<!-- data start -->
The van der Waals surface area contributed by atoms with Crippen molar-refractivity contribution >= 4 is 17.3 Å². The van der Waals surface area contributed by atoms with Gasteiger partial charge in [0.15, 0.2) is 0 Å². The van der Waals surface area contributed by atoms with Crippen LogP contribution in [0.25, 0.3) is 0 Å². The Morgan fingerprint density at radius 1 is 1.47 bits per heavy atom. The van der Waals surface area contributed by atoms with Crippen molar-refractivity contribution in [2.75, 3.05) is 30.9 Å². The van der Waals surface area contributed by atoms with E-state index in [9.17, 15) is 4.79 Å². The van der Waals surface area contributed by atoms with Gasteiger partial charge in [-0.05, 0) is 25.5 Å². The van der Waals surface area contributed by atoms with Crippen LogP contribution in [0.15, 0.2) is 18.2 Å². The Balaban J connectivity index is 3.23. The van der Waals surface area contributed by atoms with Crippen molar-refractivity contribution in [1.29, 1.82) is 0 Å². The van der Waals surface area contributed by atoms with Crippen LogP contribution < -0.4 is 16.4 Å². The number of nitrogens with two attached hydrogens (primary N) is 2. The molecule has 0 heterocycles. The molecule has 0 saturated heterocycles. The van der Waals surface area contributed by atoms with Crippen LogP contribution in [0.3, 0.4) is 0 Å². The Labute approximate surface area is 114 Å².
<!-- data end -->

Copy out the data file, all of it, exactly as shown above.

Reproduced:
The van der Waals surface area contributed by atoms with Crippen molar-refractivity contribution >= 4 is 17.3 Å². The van der Waals surface area contributed by atoms with Gasteiger partial charge in [0.15, 0.2) is 0 Å². The van der Waals surface area contributed by atoms with Crippen LogP contribution in [0.25, 0.3) is 0 Å². The Morgan fingerprint density at radius 1 is 1.47 bits per heavy atom. The van der Waals surface area contributed by atoms with Crippen molar-refractivity contribution in [2.75, 3.05) is 30.9 Å². The van der Waals surface area contributed by atoms with E-state index in [9.17, 15) is 4.79 Å². The van der Waals surface area contributed by atoms with Gasteiger partial charge in [-0.05, 0) is 25.5 Å². The van der Waals surface area contributed by atoms with Crippen LogP contribution in [0.15, 0.2) is 18.2 Å². The Balaban J connectivity index is 3.23. The van der Waals surface area contributed by atoms with Crippen molar-refractivity contribution in [1.29, 1.82) is 0 Å². The van der Waals surface area contributed by atoms with Crippen LogP contribution < -0.4 is 16.4 Å². The number of nitrogens with two attached hydrogens (primary N) is 2. The molecule has 0 heterocycles. The molecule has 0 saturated heterocycles. The van der Waals surface area contributed by atoms with Crippen LogP contribution in [0.3, 0.4) is 0 Å². The Labute approximate surface area is 114 Å².